There are movements and organizations striving to end our indifference. And this is good.
But what I propose is that we embrace R.E.C. and communicate that acronym’s message; then skillfully teach and share how to R.E.C.
What is R.E.C.? This acronym stands for Respect, Empathy, and Compassion.
I really feel we have lost respect for each other. We rarely recognize or appreciate one another. Respectful language and behavior is not highly regarded in our world. Some people earn the respect of individuals by assisting others or playing important social roles. In many cultures, individuals are considered to be worthy of respect until they prove otherwise. Courtesies that show respect include simple words and phrases like "thank you" in the West, simple physical gestures like a slight bow in the East, a smile or direct eye contact. I remember as a child it was common courtesy to stand when a senior citizen entered a room; when it was polite to extend your hand in a firm handshake. I remember when we felt proud as a student body to stand in class or at a game to recite the pledge of allegiance and to bow our heads in silence. I remember when it was discourteous to talk back to a teacher; how our parents rebuked us for our rude behavior.
How can we teach respect? We teach our children to respect themselves, their skills and talents, their voice, their performance and style. Then we can instruct them to respect others’ talents, style, space, instruments, voice and performance—without envy but with amity. And we can teach our children to respect the property of all—their instruments, chair, stereo, toys, and books. Respect is earned; we earn it by learning how to be respectful. Here are some helpful reminders to teach respect:
- I am respectful of other people because that is the way I want to be treated.
- I am considerate of other people. I treat people with civility, courtesy, and dignity.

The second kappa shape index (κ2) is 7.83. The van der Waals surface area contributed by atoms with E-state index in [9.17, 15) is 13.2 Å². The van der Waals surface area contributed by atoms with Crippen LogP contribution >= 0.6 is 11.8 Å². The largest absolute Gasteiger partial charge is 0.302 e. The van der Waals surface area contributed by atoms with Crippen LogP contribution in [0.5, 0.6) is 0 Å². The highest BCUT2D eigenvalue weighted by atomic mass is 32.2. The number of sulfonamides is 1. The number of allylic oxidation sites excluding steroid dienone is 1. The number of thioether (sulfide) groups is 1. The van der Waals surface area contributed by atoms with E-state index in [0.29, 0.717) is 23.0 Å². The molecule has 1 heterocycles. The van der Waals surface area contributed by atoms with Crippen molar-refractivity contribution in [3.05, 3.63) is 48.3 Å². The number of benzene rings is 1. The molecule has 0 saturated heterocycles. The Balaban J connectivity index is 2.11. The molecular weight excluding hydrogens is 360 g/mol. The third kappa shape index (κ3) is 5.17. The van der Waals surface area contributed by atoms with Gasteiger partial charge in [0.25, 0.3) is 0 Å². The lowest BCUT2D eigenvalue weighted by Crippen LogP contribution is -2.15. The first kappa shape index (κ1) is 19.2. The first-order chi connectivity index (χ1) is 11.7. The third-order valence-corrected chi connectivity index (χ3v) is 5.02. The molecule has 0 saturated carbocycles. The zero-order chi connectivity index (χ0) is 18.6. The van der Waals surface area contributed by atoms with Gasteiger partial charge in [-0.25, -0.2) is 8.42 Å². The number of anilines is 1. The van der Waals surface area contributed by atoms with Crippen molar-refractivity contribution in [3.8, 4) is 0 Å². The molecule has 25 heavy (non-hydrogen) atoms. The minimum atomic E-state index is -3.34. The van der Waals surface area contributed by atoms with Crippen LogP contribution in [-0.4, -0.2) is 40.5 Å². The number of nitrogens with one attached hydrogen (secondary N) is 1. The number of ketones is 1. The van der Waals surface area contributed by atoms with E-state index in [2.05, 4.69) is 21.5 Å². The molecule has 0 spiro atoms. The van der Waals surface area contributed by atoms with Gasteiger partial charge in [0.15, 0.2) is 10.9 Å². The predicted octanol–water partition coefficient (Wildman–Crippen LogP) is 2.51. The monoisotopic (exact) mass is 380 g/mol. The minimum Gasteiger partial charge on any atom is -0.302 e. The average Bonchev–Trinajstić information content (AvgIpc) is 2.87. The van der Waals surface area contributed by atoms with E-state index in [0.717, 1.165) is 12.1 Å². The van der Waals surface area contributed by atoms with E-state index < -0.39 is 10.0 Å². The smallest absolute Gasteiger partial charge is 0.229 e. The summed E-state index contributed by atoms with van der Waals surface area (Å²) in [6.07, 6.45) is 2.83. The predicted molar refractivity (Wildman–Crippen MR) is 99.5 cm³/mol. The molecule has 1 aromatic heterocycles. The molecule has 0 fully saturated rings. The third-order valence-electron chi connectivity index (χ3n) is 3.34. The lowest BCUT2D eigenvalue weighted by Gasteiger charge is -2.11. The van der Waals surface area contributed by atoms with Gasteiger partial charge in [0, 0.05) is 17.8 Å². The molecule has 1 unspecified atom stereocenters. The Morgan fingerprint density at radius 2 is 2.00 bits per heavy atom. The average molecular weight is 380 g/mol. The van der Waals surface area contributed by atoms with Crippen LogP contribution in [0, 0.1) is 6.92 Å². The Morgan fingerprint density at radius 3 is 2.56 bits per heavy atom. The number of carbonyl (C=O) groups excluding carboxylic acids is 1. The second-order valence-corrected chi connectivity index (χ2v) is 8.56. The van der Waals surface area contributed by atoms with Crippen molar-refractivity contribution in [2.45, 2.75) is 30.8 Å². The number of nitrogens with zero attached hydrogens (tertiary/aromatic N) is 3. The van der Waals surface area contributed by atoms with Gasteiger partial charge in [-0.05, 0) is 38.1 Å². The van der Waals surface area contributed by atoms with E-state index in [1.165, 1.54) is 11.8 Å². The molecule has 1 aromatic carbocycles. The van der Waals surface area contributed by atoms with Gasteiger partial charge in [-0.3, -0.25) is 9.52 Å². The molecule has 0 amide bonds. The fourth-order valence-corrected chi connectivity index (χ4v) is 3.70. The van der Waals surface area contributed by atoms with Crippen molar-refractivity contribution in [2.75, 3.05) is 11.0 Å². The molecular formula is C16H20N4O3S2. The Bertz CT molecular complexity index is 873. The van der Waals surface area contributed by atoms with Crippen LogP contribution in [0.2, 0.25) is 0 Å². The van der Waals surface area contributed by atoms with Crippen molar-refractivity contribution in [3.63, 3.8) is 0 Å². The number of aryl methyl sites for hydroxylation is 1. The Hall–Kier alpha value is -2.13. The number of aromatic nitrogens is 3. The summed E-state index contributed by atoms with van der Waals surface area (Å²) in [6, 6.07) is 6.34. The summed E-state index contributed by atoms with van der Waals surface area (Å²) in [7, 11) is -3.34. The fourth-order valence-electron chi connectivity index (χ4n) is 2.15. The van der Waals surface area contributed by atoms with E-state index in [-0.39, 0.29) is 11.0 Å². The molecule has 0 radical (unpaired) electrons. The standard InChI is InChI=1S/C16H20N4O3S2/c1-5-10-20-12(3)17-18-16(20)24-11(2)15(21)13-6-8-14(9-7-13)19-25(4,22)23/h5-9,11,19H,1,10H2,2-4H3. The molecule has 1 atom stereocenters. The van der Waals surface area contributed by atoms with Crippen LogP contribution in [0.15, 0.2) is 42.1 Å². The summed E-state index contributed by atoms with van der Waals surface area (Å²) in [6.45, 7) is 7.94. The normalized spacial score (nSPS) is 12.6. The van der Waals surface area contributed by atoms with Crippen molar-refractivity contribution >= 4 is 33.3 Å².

- I accept personal differences. I work to solve problems without violence.
- I never intentionally ridicule, embarrass, or hurt others.
The letter E in R.E.C. stands for empathy. Empathy means understanding another's feelings; the ability to identify with and understand somebody else's feelings or difficulties. Empathy is seeing with the eyes of the other, listening with the ears of another, and feeling with the heart of another ~ without judgment. It is just like thinking what if that were me? Putting yourself in the shoes of another can give us a new perspective of what that person may be seeing, hearing, or feeling.
And the last letter in R.E.C. is C which stands for compassion. We need to teach our children self-compassion for if we do not love ourselves, we cannot love or show compassion to others. When I think of compassion, I think of compassion in action: “When I was hungry, you gave me food; when I was thirsty, you gave me drink; I was a stranger and you took me in; I was naked and you clothed me; I was sick and you visited me; I was in prison and you came to me.” Our children need to be taught through community service acts of compassion.
As the Dalai Lama said: “Love and compassion are necessities not luxuries. Without them, humanity cannot survive.”
I challenge you to teach R.E.C. in the New Year. Help humanity survive and thrive!